Old School

Today, Hubby and I attended a Tridentine Mass, a.k.a. the LATIN MASS in central Massachusetts. Many years ago, in my Protestant days, I sat through one and didn’t understand a blessed thing but I appreciated the reverence. This time, with nearly two years of Novus Ordo under my belt, I was able to follow along despite the dead language barrier. Hubs and I rose and knelt with the best of them, perhaps just a half-second behind.

I’m quite happy with the new-fangled liturgy (40+ years and counting) and wouldn’t mind attending other Latin Masses (as long as there were folks I could follow.) But what struck me during the mass was not so much the precise movements of the priest and altar servers but the attentive worshipers.

Attending other parishes, Hubby and I are struck by the lack of reverence by the congregants and the priests. At one parish the priest skipped the homily, Creed and intentions. No wonder that after Mass, folks fled the sanctuary like rats from a sinking ship. If the priest doesn’t want to be there, why should they? Last summer, I visited a local parish for an early morning Sunday mass. I remember the altar server was this swarthy teenager who stood next to the priest, facing the congregration, not paying attention to what was happening on the altar. He was checking out who was sitting in the pews. The priest sleptwalked through the liturgy. At this parish I noticed about a third “ate and ran.” A few weeks back, I wrote about a different parish which catered to the worshippers needs. It seemed God was secondary. (The homily theme: greatness is measured in how you make others feel great. ARGH!) Hubby and I like the parish we attend now but there is not that same INTENSITY that I felt and witnessed at the Latin Mass.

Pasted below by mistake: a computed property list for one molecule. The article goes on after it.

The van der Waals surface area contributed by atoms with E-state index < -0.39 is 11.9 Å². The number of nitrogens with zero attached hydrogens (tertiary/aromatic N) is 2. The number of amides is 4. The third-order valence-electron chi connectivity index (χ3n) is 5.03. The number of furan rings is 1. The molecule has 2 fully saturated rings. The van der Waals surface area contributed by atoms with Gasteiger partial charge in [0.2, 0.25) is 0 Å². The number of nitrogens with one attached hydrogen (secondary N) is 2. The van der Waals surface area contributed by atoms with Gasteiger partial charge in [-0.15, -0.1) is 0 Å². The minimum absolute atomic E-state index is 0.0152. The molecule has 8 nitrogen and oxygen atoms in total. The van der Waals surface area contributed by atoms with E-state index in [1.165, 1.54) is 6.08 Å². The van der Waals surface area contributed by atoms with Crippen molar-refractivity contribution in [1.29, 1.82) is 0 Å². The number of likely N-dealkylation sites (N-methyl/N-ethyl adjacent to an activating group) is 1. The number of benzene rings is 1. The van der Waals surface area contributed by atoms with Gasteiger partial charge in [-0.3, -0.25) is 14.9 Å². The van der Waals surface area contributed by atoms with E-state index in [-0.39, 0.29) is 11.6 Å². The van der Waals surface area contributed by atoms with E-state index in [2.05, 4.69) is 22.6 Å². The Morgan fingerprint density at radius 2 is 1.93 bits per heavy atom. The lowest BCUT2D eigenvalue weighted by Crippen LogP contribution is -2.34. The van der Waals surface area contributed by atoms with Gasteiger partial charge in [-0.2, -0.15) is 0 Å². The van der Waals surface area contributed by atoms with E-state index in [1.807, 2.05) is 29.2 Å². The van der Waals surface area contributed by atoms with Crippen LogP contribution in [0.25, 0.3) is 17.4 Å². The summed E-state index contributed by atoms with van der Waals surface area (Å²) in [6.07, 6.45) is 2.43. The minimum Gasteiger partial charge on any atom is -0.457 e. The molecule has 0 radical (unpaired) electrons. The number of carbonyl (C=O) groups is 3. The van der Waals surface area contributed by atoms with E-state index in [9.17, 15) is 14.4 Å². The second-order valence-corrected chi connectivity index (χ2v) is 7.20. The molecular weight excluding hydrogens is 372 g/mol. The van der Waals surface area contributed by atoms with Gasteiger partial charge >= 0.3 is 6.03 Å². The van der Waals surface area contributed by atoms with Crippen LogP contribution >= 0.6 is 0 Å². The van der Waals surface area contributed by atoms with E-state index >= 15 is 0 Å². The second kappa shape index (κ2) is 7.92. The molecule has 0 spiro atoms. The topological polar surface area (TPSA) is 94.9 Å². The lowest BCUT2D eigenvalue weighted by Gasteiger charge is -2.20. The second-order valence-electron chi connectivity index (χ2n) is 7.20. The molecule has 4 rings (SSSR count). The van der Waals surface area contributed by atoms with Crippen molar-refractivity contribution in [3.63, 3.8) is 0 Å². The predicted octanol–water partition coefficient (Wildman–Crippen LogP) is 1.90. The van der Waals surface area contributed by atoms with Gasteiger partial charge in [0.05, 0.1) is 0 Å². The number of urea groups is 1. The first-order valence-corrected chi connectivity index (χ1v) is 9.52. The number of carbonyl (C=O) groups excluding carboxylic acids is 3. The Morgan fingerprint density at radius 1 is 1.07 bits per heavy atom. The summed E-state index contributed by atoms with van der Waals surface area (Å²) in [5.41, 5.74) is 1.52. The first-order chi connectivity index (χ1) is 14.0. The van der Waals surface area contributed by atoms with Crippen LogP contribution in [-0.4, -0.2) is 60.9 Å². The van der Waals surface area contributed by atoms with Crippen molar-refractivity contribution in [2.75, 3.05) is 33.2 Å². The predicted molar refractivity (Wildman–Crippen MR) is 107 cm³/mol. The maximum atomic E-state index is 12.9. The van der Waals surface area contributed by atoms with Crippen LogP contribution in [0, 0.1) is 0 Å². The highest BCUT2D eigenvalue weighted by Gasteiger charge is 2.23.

Mantilla Mania!

Mantilla Mania!

When entering, the Rosary was in progress.Were there crying babies and impatient toddlers? Sure. But the folks were not there to socialize in the sanctuary. I’ll admit, I liked seeing folks dressed up for church. Not a pair of jeans or Patriots jersey in sight. While waiting in the aisle for communion, no one spoke and no one “ate and ran.” At the end, even though the priest had left the sanctuary, people sat in the pews until the candles were extinguished. There’s nothing wrong with that.

True worship where the created gives public reverence to the creator starts with a respect of the liturgy from priests and respect of God from parishioners. Both come out of a true loving relationship with God.


2 responses to “Old School

  1. Nice post!! I had a long response, but who wants to read that? How about highlights?
    – Have you read Orthodoxy by Chesterton? Probably, but you reminded me of how revolutionary adhering to tradition can be.
    – After reading a previous post, I tried praying quietly, head bowed, before a service. A friendly but oblivious attendee slapped me on the back and greeted me loudly anyway.
    – Jeans and a tee-shirt in church don’t prove that you’re not stodgy, just that you think more of your comfort and self-expression than respect for those who have to look at you. Change when you get home.
    – Maybe I want a church that sings hymns because they’re a proxy for reverence and seriousness. I’m beginning to think so. Worship at one service had two guitar solos. I wish I was joking. Now I see drum sets and run.
    – As a teenager, I used to attend a mass that clocked in at a cool 30 minutes. We called it “Insta-Mass”. And people were still doing the “eat-and-flee” to beat traffic out of the parking lot. But at least there wasn’t time for social hour before and after…

  2. Amen, Brother! Orthodoxy is on my “to-be-read” list. Hope you didn’t get buried by the recent snow storm!

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